For us Americans, July 4th signals Summer is here to stay for a while, at least in the Northern Hemisphere, and we should start acting accordingly. It’s with a Summer spirit that I picked the (5) things for this week – and if you live in the Southern Hemisphere and are taking sweaters out of mothballs, well, a good book doesn’t require a beach, the grill can be taken out on a crisp Autumn day and you don’t have to blame the heat if you wish to duck into a theater for an afternoon.
Beachwear. Unable to resist a 50% off sale banner, I explored the Boden site and came up with a fine one piece swimsuit and 60s inspired flip-flops that remind me of the ones my mother used to wear when I was a child. In the 60s. Both items purchased for the (half-dozen) times I will be making it to the beach this Summer.
Beach reads. What took me so long to read A.S. Byatt’s “Possession”? I bought it second-hand on impulse a while ago, vaguely remembering a movie by the same name with Gwyneth Paltrow that I must have seen. I also remember the book winning the Booker Prize – so if you are not into the endless lists of best-sellers media is forcing down our throats, here is a Victorian romp with a literary bend. Summing it up as two parallel relationships, unfolding in different centuries, is a bit reductive, although that would be the basic core of the book. A word of warning: you must be a fan of Victorian literature or, in this case, faux literature as the narrative often takes a scholarly approach. But so much fun!
Grilling. Putting chicken on a grill often ends up leaving me with something akin to a leather sole but, as chicken is one of the very few animal proteins I still eat, when I get tired of eating grilled vegetables, I do end up with grilled chicken. I recently experimented with a marinade made up of odds and ends I had at home and it turned out delicious: marinate your chicken for an hour or two in olive oil, some Dijon mustard, coriander or thyme, a dash of cayenne, a bit of sugar and salt. Shake off excess marinade when ready to grill and enjoy the results.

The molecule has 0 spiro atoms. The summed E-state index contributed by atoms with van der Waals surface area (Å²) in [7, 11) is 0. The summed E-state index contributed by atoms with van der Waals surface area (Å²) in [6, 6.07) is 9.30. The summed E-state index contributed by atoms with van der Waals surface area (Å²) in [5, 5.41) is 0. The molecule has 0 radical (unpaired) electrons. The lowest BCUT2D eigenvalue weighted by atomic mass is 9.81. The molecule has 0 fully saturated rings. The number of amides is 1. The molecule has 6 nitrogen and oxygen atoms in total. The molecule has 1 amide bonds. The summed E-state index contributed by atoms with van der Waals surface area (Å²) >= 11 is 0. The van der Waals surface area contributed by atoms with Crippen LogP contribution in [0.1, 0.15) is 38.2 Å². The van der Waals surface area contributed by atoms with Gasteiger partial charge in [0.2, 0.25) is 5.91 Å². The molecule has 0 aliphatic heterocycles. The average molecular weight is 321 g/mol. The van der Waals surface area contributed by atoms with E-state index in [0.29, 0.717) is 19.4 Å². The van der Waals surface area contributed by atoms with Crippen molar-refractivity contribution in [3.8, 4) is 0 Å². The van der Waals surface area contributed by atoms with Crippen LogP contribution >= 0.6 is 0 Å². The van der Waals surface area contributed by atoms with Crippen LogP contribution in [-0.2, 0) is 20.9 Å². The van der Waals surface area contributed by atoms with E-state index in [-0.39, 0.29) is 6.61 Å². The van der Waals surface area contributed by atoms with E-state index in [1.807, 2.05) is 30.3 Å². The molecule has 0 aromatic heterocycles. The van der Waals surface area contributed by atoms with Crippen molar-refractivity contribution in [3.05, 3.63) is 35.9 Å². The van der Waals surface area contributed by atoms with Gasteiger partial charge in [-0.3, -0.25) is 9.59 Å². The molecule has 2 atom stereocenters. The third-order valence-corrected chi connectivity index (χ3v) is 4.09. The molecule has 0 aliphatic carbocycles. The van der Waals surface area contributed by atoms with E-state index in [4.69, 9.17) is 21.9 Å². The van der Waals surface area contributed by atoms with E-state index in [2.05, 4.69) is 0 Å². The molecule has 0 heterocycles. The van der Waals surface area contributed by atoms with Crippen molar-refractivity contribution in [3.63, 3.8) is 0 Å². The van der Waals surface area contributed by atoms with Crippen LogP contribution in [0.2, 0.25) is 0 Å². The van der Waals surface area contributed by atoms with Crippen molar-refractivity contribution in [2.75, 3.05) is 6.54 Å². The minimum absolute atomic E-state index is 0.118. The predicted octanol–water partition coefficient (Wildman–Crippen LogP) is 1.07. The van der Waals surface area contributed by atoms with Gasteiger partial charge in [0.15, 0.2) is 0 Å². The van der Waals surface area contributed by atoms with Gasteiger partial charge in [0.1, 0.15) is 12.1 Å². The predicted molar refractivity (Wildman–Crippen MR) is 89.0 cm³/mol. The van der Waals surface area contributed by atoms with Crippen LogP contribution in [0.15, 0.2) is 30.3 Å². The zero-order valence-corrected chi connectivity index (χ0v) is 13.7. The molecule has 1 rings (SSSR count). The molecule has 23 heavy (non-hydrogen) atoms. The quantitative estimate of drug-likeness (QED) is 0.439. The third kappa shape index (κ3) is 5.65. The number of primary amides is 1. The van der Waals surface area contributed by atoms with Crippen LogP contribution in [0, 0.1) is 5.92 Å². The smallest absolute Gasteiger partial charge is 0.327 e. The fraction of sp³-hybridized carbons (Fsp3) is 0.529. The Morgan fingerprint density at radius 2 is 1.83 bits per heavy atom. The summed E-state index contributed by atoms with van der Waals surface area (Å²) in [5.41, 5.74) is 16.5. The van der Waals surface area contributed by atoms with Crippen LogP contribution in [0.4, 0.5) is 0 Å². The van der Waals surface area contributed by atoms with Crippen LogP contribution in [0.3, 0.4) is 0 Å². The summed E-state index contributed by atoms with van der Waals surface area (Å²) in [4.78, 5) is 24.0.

Messing with food. Even the high and mighty can fall into ridiculousness. Which is what happened this week to Melissa Clark of the New York Times’ Food section. On the otherwise excellent cooking app the Times unveiled a few months ago, Ms. Clark offered a recipe for guacamole made with the addition of fresh peas. Was she going for similarly hued foods? Was she trying to save a few bucks on otherwise expensive avocados? But why on earth mess with a perfect dish? Nothing screams Summer like fresh guacamole, chips and a Corona. The backlash on social media made me feel a bit sorry for Ms. Clark, whose intentions were good and, after all, she has to come up with interesting recipes every single week. Olga Khazan, a journalist at the Atlantic, took it upon herself to try the recipe and compare it with the original. This short piece on the results is downright funny.
Movies. Today sees the release of the documentary “Amy”, a portrait on the short life and career and very public death of Amy Winehouse. A bit sombre maybe but, as a diehard fan of THAT voice, one I will be seeing this weekend. The reviews are incredibly strong (an excellent documentary by the same director, Asif Kapadia, on Ayrton Senna was also fabulous). No voice over narration and only footage that was handed over by friends and family. Uncomfortable viewing at times, nobody comes away blameless, including the audience who, not so unwittingly, fuels the need for tabloid fodder.